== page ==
Dedicated Attorney Assisting Arroyo Grande Clients With Their Real Estate Trust Transfers
One of the key reasons to create a trust is to fund it with your assets—and your home and other real estate you own usually comprise your biggest and most valuable assets. (If you own multiple homes outside California, you should definitely put them in your trust as well in order to avoid separate probates in those states.)
The Benefits of Putting Your Real Estate in Trust
Once you designate yourself as a trustee, the advantages of transferring your real estate into trust will be tangible. You’ll be able to avoid both a required property tax reassessment—and, most likely, having to pay transfer taxes—when you transfer your property. You’ll still be able to deduct mortgage interest from your income taxes after you transfer, and you won’t need to change the registration of insurance policies you have on the properties.
Further, you’ll be able to exclude up to $250,000 of profit from your taxable income when you sell your principal home, even if the trust owns the home—and if you co-own your house with someone else, such as your spouse, this exclusion is doubled to $500,000. You’ll also be able to retain homestead rights—which protect your equity interest in your home—after you transfer your property to your trust.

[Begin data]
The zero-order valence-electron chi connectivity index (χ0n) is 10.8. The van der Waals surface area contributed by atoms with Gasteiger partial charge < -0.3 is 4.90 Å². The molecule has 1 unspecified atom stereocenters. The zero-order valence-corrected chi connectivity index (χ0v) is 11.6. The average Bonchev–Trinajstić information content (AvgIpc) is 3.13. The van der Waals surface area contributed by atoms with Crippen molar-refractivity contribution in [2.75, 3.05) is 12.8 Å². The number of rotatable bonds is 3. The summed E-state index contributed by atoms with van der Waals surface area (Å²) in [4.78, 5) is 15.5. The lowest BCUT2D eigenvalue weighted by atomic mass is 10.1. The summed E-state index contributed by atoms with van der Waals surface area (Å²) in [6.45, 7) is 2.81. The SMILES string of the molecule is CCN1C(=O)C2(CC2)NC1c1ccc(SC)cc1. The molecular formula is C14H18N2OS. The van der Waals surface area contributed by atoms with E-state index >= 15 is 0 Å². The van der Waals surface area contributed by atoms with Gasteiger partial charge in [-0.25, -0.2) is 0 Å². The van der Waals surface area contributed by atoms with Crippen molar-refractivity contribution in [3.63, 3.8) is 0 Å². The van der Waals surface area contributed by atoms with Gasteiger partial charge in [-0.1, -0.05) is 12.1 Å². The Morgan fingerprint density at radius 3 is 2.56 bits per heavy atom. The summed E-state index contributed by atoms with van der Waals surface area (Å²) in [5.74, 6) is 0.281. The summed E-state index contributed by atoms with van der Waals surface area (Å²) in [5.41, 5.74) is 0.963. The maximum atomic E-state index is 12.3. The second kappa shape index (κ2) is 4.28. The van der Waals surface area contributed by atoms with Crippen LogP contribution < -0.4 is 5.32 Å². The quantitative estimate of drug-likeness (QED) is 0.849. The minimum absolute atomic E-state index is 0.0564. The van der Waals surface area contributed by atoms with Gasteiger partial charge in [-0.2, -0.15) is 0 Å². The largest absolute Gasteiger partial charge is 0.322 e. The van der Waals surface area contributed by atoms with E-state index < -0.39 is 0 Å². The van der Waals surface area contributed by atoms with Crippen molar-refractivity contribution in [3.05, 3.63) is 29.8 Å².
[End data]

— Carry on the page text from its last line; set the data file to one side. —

Doug is Here to Help With Your Transfer
When you place your real estate into a trust with the help of Douglas M. Buchanan Attorney at Law, you can be sure that all new deeds and other paperwork he draws up in the name of the trust will be backed by over 20 years of deep and broad experience in all types of estate planning.
Real Estate Trust Planning FAQ
If I sell my home while it’s in trust, where does the money go?
If your trustee sells your home for you, the proceeds of the sale must remain in the trust. If the trust document allows, you can use those proceeds to purchase a new home for you, but that home will still be owned by the trust.
Who actually owns property that I buy in a trust?
When you buy property in a trust, you hold the property for both your own benefit and the benefit of your named successor. You become the trustee of the property, and upon your death, your named successor becomes the trustee.